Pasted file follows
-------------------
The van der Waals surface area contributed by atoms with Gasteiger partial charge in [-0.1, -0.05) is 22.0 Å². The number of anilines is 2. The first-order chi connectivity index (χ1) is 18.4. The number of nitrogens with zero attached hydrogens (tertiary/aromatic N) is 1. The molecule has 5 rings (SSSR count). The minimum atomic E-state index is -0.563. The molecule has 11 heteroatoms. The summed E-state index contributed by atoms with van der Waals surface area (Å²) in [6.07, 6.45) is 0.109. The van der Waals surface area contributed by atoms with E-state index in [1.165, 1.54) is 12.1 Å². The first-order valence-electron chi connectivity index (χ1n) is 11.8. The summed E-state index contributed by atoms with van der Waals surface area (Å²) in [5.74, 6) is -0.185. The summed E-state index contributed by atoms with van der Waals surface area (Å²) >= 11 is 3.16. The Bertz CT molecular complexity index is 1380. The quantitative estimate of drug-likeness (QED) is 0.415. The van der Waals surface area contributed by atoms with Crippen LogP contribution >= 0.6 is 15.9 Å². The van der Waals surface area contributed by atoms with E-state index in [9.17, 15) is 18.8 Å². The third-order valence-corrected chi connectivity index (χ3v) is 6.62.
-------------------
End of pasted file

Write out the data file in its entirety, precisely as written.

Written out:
The van der Waals surface area contributed by atoms with Gasteiger partial charge in [-0.1, -0.05) is 22.0 Å². The number of anilines is 2. The first-order chi connectivity index (χ1) is 18.4. The number of nitrogens with zero attached hydrogens (tertiary/aromatic N) is 1. The molecule has 5 rings (SSSR count). The minimum atomic E-state index is -0.563. The molecule has 11 heteroatoms. The summed E-state index contributed by atoms with van der Waals surface area (Å²) in [6.07, 6.45) is 0.109. The van der Waals surface area contributed by atoms with E-state index in [1.165, 1.54) is 12.1 Å². The first-order valence-electron chi connectivity index (χ1n) is 11.8. The summed E-state index contributed by atoms with van der Waals surface area (Å²) in [5.74, 6) is -0.185. The summed E-state index contributed by atoms with van der Waals surface area (Å²) >= 11 is 3.16. The Bertz CT molecular complexity index is 1380. The quantitative estimate of drug-likeness (QED) is 0.415. The van der Waals surface area contributed by atoms with Crippen LogP contribution >= 0.6 is 15.9 Å². The van der Waals surface area contributed by atoms with E-state index in [9.17, 15) is 18.8 Å². The third-order valence-corrected chi connectivity index (χ3v) is 6.62.